RIORI Vol 3, Installment 40: Brett Ratner’s “Red Dragon” (2002)


Red Dragon


The Players…

Anthony Hopkins, Edward Norton, Ralph Fiennes, Emily Watson and Harvey Keitel, with Philip Seymour Hoffman, Anthony Heald and Mary-Louise Parker.


The Story…

To know the mind of a killer, one must understand a killer.

FBI agent Will Graham knows this all too well. His final capture which sent him into retirement was the infamous serial killer Dr Hannibal Lecter. “The Cannibal” almost sent Will to his grave. Instead, Lecter merely left Will with a scarred body and an even more scarred psyche.

Now there is a new killer on the loose, and Graham gets dragged back into active duty. This “Tooth Fairy” seems to have the same tastes, so to speak, as our dear doctor. So Will seeks out his old adversary for some insight into the motives of his quarry. You know, to help with the manhunt.

Seems like Graham doesn’t understand as much as he should.


The Rant…

I don’t think there have been a lot of Best Picture Oscars in the past 30 years that have truly earned the award. I mean the Oscars are nothing but a high school senior year popularity contest, right? Minus the beer bust on Friday at Kevin’s place since his ‘rents are in Barbados. Best Pics in my observation are nominated on popularity (eg: box office booty), critics’ nose-out-of-joint say-so (I’m not in the Academy, so my say-so is worth f*ck-all. By proxy, I’m more qualified, so nyah) and the dotty senility of a clutch of old, white, rich guys who don’t even have to watch the nominees (refer to my Crash installment. I’m too damned lazy to repeat myself).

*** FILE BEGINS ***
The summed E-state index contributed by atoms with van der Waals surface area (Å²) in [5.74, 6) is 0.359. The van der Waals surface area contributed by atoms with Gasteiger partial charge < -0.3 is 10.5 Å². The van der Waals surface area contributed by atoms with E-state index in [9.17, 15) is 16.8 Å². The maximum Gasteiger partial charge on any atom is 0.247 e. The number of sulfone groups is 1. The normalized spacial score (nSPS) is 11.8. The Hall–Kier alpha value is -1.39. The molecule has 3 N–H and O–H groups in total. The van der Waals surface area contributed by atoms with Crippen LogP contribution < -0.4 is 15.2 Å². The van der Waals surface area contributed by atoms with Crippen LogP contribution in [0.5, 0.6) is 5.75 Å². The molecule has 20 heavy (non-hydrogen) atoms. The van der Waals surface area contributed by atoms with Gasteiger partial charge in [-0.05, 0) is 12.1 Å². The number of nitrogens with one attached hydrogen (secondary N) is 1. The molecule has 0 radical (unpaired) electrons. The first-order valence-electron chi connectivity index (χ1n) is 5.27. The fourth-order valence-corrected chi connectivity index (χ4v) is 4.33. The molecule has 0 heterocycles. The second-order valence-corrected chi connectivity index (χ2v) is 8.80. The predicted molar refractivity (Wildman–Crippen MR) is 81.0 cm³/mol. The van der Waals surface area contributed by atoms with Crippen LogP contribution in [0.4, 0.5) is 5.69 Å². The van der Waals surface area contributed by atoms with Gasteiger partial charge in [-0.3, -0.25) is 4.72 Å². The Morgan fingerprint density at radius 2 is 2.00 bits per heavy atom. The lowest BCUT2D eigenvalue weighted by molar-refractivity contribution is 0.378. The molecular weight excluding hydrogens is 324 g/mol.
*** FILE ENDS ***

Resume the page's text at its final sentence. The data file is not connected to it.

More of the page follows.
Bitter? Me? Naaah.

What I’m saying is there are some movies that are so monumental of course they’d win awards, no matter how irrelevant and empty such trinkets are. I am of the George C Scott school regarding awards and self-congraduations: just stay home from the bells and whistles (never get invited anyway. Sulk). Great sh*t doesn’t need to advertise they’re great. They speak for themselves.

By my measure—and my standards, which are hopelessly myopic, thank you—precious few grand films have come down the pike lately. By lately I mean in my lifetime, all forty angry, drunken, flatulent years. Across this continuum, we’ve had “what the hell” winners like Dances With Wolves, The English Patient, Driving Miss Daisy, 12 Years A Slave and the original Rocky. Yes, that Rocky.